3. Look on Google for a possible keyword – lets use signage or pylons or cut out letter signs.

  4. Wait – generally less than 1 second – for Google to give you a list of suppliers you can contact. ** This is where the fun begins and will require it’s own paragraph

  5. Call, WhatsApp or email the suppliers listed on Google to give them an idea of what you are looking for and ask for a price.

  6. Copy and paste the same message to all the possible suppliers listed on the first page *** of Google. Not sure where to mention this but are you aware that the top and bottom (of every page) few sites listed or ‘recommended’ by Google are paid sites – what Google refers to as sponsored – also known as paid adverts. This is only a FYI comment but is worth noting as there are possible additional benefits and costs linked to businesses that do and do not use sponsored adverts.

  7. Wait for feedback from the potential suppliers you emailed or called, or follow up the email with a call to make the potential sign supplier aware that there is an incoming email.

  8. Get quotes from the potential suppliers who respond to your request for a quote

  9. Assess the cost from each supplier making the assumption that ALL quotes are for the same ‘thing’ ****, especially as you sent the same request to all potential suppliers.

  10. Choose a supplier based on cost and possibly on a picture they have provided. *****

  11. Delete all correspondence from the alternative suppliers

** When you get the list of possible, potential suppliers, you are doing a wide range, generic search. Your search has no specifics and doesn’t necessarily tell you much about the businesses you are approaching. A cursory search of the proposed supplier’s website should give you a little more information, but please always remember that we live in a world of INFORMATION, and not all information is necessarily true, so a general rule is to do a little more digging (formally known as due diligence), make a call and see what response and ‘feel’ you get.

*** How often do you search beyond page 1 of any Google search? How often do you look at the number of responses Google provides – and the time it took to get the list. For example, a simple search of cut out letters took 0.6 seconds – well under 1 second – to provide a list of 2,120,000,000 web sites that MAY provide a good match for the simple search. This is an overwhelming number and is why almost every business strives and pushes to be on page 1 of the world’s largest business directory – Google!

The challenge comes in that for this specific search only 2 of the listings on the front page MAY fulfil my requirements. As such I tweek the search to CUT OUT LETTER SIGNS. This search took 0.4 seconds and provided a list of 925,000,000 possible sites. A great reduction of over 1 billion sites, The refined search has made it simpler to find what I am looking for and thus made it very simple to find at least one supplier on page 1 that should meet my requirements, so why go to page 2? The reason is due to the limited retail territoryavailable on page 1. Only a limited number of potential suppliers can be listed on page 1 (or every page) so there is a high likelihood that good suppliers may also be found on pages that are past page 1.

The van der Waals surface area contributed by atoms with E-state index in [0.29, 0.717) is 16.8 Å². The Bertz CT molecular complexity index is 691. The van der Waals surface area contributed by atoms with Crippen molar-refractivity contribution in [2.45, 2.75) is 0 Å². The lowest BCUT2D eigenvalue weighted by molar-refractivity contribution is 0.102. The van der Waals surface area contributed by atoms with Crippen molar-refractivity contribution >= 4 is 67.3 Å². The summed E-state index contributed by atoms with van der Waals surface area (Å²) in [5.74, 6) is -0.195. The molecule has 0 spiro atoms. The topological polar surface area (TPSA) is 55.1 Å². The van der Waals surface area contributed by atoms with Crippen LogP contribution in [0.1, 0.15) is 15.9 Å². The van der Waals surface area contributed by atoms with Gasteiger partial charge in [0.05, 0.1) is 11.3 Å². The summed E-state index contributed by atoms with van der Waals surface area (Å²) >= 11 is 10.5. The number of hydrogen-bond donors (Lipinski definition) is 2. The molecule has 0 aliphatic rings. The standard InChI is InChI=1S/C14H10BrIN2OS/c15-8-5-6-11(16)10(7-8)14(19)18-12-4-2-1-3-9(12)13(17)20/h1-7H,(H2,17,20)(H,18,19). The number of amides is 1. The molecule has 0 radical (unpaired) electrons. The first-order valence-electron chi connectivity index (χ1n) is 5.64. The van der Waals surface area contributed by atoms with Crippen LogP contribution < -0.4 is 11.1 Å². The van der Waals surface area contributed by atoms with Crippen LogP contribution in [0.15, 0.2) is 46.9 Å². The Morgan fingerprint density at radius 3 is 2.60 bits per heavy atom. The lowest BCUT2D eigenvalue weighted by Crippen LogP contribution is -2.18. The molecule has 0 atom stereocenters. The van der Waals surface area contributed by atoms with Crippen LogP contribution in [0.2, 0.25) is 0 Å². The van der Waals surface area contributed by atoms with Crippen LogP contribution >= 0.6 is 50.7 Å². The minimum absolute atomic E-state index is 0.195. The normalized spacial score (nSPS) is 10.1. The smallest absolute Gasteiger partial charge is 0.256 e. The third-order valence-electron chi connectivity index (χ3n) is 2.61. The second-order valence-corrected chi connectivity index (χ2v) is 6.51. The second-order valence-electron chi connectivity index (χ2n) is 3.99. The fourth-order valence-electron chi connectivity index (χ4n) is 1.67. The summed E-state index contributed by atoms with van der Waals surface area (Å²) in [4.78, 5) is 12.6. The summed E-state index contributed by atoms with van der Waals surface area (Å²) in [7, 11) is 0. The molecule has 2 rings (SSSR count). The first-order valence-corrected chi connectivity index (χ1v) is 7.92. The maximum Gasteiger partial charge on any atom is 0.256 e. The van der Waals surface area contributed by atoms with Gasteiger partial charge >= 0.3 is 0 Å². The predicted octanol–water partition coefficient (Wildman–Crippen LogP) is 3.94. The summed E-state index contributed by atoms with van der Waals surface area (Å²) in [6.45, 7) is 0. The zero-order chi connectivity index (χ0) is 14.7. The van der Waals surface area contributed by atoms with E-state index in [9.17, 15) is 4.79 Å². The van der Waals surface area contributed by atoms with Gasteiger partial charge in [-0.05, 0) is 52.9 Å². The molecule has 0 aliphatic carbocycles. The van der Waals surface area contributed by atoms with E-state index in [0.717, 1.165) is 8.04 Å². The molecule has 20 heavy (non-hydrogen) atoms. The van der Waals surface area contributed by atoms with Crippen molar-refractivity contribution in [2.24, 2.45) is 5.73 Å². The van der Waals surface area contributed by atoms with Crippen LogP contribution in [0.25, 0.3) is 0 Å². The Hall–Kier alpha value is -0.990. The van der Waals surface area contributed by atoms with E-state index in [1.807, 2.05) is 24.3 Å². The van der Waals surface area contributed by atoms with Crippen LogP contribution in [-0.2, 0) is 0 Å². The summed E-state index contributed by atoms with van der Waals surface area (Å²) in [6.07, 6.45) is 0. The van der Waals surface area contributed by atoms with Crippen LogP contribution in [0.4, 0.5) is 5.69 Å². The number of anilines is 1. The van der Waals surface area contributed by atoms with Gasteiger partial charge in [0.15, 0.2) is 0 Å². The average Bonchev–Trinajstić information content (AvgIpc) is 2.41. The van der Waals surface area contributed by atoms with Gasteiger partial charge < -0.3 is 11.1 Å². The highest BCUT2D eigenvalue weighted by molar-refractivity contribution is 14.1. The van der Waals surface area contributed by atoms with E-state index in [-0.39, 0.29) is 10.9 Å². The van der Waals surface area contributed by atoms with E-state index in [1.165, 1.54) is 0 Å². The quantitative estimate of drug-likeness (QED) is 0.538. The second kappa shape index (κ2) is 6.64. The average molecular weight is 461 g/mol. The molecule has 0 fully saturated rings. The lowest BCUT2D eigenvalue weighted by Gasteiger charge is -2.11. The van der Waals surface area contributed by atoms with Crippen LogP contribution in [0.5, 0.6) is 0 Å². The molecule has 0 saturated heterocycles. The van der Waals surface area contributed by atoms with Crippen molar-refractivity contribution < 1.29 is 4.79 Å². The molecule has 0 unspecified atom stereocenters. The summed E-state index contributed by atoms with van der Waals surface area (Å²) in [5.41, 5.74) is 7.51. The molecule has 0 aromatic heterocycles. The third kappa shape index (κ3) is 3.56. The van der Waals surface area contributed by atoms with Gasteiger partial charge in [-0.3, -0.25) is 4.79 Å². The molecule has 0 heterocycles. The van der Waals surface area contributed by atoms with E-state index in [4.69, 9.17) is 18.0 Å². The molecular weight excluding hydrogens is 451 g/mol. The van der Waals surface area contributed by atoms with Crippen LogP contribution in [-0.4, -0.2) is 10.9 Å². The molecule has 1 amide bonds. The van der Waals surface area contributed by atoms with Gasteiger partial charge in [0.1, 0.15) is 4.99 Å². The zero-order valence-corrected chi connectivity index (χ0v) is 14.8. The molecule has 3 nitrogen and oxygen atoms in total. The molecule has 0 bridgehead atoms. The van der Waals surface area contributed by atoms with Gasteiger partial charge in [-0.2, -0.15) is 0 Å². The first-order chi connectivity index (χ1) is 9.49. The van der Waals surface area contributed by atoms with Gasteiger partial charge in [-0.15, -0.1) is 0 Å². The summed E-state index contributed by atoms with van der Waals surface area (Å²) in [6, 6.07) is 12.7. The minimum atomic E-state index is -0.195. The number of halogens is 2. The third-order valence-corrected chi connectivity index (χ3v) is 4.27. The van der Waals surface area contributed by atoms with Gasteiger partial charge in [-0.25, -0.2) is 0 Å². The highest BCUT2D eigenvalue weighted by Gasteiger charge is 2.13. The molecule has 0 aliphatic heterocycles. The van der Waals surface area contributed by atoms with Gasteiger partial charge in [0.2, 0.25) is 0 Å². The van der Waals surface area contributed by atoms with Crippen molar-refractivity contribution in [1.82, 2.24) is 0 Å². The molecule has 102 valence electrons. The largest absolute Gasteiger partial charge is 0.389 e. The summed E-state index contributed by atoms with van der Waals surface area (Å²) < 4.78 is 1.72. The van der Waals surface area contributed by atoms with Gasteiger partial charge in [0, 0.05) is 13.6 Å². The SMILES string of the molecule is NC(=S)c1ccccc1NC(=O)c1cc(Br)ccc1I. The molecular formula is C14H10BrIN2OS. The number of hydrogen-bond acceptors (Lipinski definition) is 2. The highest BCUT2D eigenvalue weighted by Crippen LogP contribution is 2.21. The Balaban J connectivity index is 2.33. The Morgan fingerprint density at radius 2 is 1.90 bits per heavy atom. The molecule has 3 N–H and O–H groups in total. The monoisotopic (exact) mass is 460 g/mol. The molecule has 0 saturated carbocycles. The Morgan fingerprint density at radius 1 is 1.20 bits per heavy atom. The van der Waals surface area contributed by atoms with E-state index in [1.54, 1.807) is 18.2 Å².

**** making the assumption that ALL quotes are for the same ‘thing’”

When you contact multiple potential suppliers you will most likely assume that because they are listed on Google that they are capable of doing the job. What you have no idea of is if there is any additional service or benefit you can get from any of the suppliers. In order to find out if the suppliers can provide any additional ‘services’, a number of questions need to be asked. History shows asking these questions while TALKING to a person tends to give great benefit.

***** If you are making the decision of which supplier to use based purely on PRICE (and a possible picture) you may be doing yourself a great disservice, as you may be expecting to get the same quality and same sign from all the potential suppliers, but you would be shocked to learn how many different possible interpretations there can be for the same sign brief, and as such you may not be getting the full benefit of any or all the suppliers.

A case in point is a recent request by one of SignForce’s longest standing and largest clients. The request seemed a little strange at the outset, but made sense later on when all the elements fell together. The request was for photo’s of premises, information about staff, a list of machines on the premises and a few other VERY PERTINENT questions. It turns out our client’s client was requesting the information, possibly as a means of doing part of a due diligence. The other points that may be lost when only looking at cost is quality and cost of material to be used, expected lifespan of the signage, type and quality of paint and if the sign that you have requested is in fact the BEST sign to achieve your intended outcome. At SignForce we have the benefit of a number of years of experience (as well as the formal qualifications) to provide input regarding your marketing strategy and what signs would best suite your needs. This information is not charged for, although our signs may sometimes ‘cost’ more than a competitor, but the added value is definitely there to be taken advantage of.

Which brings us back to the question of what you are buying when you choose a sign company.